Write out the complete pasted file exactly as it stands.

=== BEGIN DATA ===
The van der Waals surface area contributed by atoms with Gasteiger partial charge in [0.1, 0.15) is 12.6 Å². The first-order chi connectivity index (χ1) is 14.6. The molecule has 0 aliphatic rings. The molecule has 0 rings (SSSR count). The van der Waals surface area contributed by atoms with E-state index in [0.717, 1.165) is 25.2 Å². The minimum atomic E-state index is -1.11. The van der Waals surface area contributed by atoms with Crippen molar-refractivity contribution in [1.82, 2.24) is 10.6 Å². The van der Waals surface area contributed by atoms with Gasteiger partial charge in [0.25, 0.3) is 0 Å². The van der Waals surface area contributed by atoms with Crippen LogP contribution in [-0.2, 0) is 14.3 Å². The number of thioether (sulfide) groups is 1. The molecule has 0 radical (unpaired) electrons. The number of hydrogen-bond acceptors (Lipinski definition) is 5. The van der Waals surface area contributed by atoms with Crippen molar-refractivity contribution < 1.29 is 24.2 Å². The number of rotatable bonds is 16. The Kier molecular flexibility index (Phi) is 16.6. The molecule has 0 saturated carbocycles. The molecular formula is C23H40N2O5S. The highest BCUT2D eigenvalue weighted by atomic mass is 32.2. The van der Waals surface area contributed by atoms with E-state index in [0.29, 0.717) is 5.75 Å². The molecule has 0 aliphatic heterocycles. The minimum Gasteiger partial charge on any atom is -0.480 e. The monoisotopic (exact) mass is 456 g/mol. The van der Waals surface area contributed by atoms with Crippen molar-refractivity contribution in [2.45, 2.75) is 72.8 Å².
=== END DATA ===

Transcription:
The van der Waals surface area contributed by atoms with Gasteiger partial charge in [0.1, 0.15) is 12.6 Å². The first-order chi connectivity index (χ1) is 14.6. The molecule has 0 aliphatic rings. The molecule has 0 rings (SSSR count). The van der Waals surface area contributed by atoms with E-state index in [0.717, 1.165) is 25.2 Å². The minimum atomic E-state index is -1.11. The van der Waals surface area contributed by atoms with Crippen molar-refractivity contribution in [1.82, 2.24) is 10.6 Å². The van der Waals surface area contributed by atoms with Gasteiger partial charge in [0.25, 0.3) is 0 Å². The van der Waals surface area contributed by atoms with Crippen LogP contribution in [-0.2, 0) is 14.3 Å². The number of thioether (sulfide) groups is 1. The molecule has 0 radical (unpaired) electrons. The number of hydrogen-bond acceptors (Lipinski definition) is 5. The van der Waals surface area contributed by atoms with Crippen molar-refractivity contribution < 1.29 is 24.2 Å². The number of rotatable bonds is 16. The Kier molecular flexibility index (Phi) is 16.6. The molecule has 0 saturated carbocycles. The molecular formula is C23H40N2O5S. The highest BCUT2D eigenvalue weighted by atomic mass is 32.2. The van der Waals surface area contributed by atoms with E-state index in [0.29, 0.717) is 5.75 Å². The molecule has 0 aliphatic heterocycles. The minimum Gasteiger partial charge on any atom is -0.480 e. The monoisotopic (exact) mass is 456 g/mol. The van der Waals surface area contributed by atoms with Crippen molar-refractivity contribution in [2.45, 2.75) is 72.8 Å².